I ended my day at the top of the Sky Tower, watching the Auckland scenery revolve around the University of Auckland Computer Science group to whom I gave a workshop on writing research grants. We told stories there too, particularly in the introduction style that I trialled. I used a derivation of a mihi approach asking people to describe three items that are of significance to them at this point in time. I have been trying to shift introductions to methods that emphasise relationships rather than positions, or hierarchies. Therefore I asked people to identify:
- a place,
- a landform or water body,
- a philosophy or idealogy
that are of importance to them at this point in time.
The resulting introduction session was fascinating as we heard 25 very different stories of the places and landscapes important to people and the philosophies that underpin their actions. Only 2 of the group were born in New Zealand, the rest coming from diverse parts of the world, missing only the Antarctic of all the continents. People’s philosophies ranged from being patient, to living for the day, to paying it forward. I think it contributed to the workshop then being an interesting exchange of ideas with active participation from many.
For those who are interested, my current summary for myself is:
- Otautāhi (Christchurch): I grew up in Christchurch and, though I have lived many other places, I can’t escape a strong sense of connection to the city and its surroundings.
- Te Tiritiri o Te Moana (the Southern Alps): a landform that I observed frequently because I lived in Otautāhi. I remember the mountains looking large because of the snow covering their tops, and I wanted to go there as a child and as a teenager I did.
- He Awa Whiria: braided rivers, both as a water body typical of Waitaha (Canterbury) and an idealogy. Embarrassingly for a geologist, I only discovered that braided river forms are relatively uncommon in the world when I went to Canada in my twenties; I had just assumed that what I saw was the norm! Braided rivers as a philosophy describes intertwining of streams of knowledge. It has been used specifically to describe intertwining of Māori and Pakeha knowledge systems, but is being broadened to refer to knowledge streams in general. I frequently sit at the border between different knowledge systems, with my role being to assist in their intertwining.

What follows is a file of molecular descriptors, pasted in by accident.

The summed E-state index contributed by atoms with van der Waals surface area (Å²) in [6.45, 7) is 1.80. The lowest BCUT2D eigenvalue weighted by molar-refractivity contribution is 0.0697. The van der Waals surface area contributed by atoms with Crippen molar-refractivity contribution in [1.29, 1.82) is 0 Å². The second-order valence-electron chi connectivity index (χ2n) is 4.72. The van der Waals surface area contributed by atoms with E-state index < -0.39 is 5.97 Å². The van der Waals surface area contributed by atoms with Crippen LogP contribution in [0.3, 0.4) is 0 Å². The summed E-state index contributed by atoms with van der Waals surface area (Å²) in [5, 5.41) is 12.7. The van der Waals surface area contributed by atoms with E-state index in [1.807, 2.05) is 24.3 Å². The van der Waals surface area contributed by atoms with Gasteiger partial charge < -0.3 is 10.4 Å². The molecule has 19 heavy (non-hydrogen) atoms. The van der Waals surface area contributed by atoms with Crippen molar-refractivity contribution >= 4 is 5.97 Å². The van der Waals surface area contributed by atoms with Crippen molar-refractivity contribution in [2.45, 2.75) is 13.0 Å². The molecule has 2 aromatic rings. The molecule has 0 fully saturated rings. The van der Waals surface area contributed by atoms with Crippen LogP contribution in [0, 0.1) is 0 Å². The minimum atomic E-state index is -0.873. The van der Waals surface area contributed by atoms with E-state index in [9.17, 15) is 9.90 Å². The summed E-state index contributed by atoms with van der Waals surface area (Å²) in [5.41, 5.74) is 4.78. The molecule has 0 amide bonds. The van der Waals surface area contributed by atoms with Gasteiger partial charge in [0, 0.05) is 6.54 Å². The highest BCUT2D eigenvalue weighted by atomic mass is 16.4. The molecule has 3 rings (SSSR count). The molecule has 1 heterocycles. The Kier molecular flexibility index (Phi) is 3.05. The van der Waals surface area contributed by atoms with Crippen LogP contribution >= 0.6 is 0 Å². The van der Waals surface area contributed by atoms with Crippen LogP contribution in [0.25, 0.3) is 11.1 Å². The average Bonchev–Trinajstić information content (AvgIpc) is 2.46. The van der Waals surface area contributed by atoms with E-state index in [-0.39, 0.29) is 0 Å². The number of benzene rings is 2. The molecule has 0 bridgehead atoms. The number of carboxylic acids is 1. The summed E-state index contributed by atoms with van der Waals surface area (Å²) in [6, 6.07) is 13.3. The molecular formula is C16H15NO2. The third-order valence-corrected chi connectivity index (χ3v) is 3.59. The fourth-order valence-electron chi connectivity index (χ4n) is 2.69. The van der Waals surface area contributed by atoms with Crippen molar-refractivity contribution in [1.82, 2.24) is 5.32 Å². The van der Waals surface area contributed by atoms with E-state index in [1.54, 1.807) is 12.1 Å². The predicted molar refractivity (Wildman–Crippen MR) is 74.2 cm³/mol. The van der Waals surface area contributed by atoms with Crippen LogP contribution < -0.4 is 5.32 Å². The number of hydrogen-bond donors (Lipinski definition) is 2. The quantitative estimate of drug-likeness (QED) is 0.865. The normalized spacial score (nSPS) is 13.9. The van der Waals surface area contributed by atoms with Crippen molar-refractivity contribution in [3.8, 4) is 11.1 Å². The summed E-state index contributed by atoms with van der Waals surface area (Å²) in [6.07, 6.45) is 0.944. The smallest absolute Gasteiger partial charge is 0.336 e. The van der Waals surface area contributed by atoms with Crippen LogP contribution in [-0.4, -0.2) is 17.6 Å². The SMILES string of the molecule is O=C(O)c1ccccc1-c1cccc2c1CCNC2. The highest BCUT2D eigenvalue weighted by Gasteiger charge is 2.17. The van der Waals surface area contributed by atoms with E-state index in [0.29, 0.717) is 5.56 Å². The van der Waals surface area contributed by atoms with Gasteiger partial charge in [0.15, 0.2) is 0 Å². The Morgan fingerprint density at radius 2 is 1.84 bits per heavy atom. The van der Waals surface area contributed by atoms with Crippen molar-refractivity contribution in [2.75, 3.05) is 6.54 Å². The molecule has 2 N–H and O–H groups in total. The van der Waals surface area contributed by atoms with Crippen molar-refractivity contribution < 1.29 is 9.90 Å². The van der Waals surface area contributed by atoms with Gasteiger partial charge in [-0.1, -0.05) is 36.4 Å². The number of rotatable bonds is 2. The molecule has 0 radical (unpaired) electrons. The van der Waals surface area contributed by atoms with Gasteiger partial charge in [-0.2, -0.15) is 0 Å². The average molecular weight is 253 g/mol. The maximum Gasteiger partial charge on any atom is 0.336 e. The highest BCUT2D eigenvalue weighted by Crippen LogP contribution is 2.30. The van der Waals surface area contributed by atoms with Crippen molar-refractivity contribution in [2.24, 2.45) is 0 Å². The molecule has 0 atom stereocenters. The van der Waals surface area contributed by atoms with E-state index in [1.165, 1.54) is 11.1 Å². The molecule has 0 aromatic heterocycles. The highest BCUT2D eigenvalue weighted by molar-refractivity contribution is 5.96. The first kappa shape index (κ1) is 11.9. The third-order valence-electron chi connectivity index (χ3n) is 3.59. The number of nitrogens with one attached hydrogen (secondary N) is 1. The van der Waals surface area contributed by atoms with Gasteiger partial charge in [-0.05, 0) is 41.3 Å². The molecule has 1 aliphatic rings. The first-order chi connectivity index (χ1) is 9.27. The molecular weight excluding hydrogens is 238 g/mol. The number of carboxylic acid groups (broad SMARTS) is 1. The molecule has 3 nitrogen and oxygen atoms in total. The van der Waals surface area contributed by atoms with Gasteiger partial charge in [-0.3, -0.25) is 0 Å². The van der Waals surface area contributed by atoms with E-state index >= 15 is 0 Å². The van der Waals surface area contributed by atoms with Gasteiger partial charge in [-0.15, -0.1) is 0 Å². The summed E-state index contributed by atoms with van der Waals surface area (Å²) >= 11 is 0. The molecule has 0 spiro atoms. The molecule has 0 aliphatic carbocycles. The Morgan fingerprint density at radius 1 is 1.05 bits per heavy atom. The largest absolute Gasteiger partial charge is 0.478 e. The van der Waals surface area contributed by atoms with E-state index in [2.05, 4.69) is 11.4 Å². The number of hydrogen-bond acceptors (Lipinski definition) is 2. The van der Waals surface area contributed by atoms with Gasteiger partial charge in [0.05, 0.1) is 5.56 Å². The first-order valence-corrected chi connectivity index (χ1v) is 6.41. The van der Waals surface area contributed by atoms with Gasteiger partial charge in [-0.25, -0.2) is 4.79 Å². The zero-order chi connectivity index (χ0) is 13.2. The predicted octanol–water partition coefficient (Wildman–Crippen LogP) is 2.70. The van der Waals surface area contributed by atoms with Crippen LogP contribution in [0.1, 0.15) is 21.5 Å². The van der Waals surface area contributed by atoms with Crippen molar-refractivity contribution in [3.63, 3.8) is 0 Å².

My feelings and thoughts of Otautāhi and Waitaha (Canterbury) will forever be shaped by the Canterbury Earthquakes – time separates into the before and the after, similar to COVID-19. Similar to COVID-19 too, was the telling of the story of ‘where one was’, immediately on meeting people after the major earthquakes. That telling could easily take one hour or two and was a period of time that seemed timeless in the experience. It also seemed to be an essential part of compiling one’s earthquake experience and moving on from it. However, even today, if I meet people from Otautāhi for the first time, I will tend to ask where they were on the days the world changed for us.
In the same way now in New Zealand one asks ‘how was your lockdown’? Then both parties tell their stories of their lockdown experiences, who was in their bubble, the stresses and the successes and the feelings. Both parties come out the richer for the sharing of their experiences.
We are our stories.